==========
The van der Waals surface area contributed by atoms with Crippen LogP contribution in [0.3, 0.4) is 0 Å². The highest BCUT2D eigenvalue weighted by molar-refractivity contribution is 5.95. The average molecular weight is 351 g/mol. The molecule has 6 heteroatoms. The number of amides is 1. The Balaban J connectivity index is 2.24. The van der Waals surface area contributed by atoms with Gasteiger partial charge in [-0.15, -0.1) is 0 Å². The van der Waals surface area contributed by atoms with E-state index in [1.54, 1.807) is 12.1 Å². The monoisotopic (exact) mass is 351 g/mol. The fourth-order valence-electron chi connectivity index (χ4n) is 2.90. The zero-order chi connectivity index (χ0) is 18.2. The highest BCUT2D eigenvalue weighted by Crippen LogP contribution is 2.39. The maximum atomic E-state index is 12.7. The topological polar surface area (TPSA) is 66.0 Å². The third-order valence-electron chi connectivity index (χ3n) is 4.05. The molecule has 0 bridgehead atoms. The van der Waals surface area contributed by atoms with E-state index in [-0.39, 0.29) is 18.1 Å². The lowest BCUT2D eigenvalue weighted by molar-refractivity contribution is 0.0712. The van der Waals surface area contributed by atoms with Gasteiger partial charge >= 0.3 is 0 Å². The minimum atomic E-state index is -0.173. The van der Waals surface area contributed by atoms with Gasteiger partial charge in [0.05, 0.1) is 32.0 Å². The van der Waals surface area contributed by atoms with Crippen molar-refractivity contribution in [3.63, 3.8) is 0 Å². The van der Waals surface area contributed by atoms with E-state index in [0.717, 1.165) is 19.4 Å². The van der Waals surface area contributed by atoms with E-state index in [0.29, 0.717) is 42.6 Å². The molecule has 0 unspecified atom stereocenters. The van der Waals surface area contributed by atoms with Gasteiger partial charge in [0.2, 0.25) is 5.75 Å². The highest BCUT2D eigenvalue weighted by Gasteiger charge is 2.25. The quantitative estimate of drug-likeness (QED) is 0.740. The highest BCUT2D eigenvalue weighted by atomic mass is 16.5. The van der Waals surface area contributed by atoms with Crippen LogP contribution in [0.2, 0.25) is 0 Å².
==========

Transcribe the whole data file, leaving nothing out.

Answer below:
The van der Waals surface area contributed by atoms with Crippen LogP contribution in [0.3, 0.4) is 0 Å². The highest BCUT2D eigenvalue weighted by molar-refractivity contribution is 5.95. The average molecular weight is 351 g/mol. The molecule has 6 heteroatoms. The number of amides is 1. The Balaban J connectivity index is 2.24. The van der Waals surface area contributed by atoms with Gasteiger partial charge in [-0.15, -0.1) is 0 Å². The van der Waals surface area contributed by atoms with E-state index in [1.54, 1.807) is 12.1 Å². The monoisotopic (exact) mass is 351 g/mol. The fourth-order valence-electron chi connectivity index (χ4n) is 2.90. The zero-order chi connectivity index (χ0) is 18.2. The highest BCUT2D eigenvalue weighted by Crippen LogP contribution is 2.39. The maximum atomic E-state index is 12.7. The topological polar surface area (TPSA) is 66.0 Å². The third-order valence-electron chi connectivity index (χ3n) is 4.05. The molecule has 0 bridgehead atoms. The van der Waals surface area contributed by atoms with E-state index in [-0.39, 0.29) is 18.1 Å². The lowest BCUT2D eigenvalue weighted by molar-refractivity contribution is 0.0712. The van der Waals surface area contributed by atoms with Gasteiger partial charge >= 0.3 is 0 Å². The minimum atomic E-state index is -0.173. The van der Waals surface area contributed by atoms with Gasteiger partial charge in [0.05, 0.1) is 32.0 Å². The van der Waals surface area contributed by atoms with Crippen molar-refractivity contribution in [3.63, 3.8) is 0 Å². The van der Waals surface area contributed by atoms with E-state index in [0.717, 1.165) is 19.4 Å². The van der Waals surface area contributed by atoms with E-state index in [0.29, 0.717) is 42.6 Å². The molecule has 0 unspecified atom stereocenters. The van der Waals surface area contributed by atoms with Gasteiger partial charge in [0.2, 0.25) is 5.75 Å². The highest BCUT2D eigenvalue weighted by Gasteiger charge is 2.25. The quantitative estimate of drug-likeness (QED) is 0.740. The highest BCUT2D eigenvalue weighted by atomic mass is 16.5. The van der Waals surface area contributed by atoms with Crippen LogP contribution in [0.2, 0.25) is 0 Å².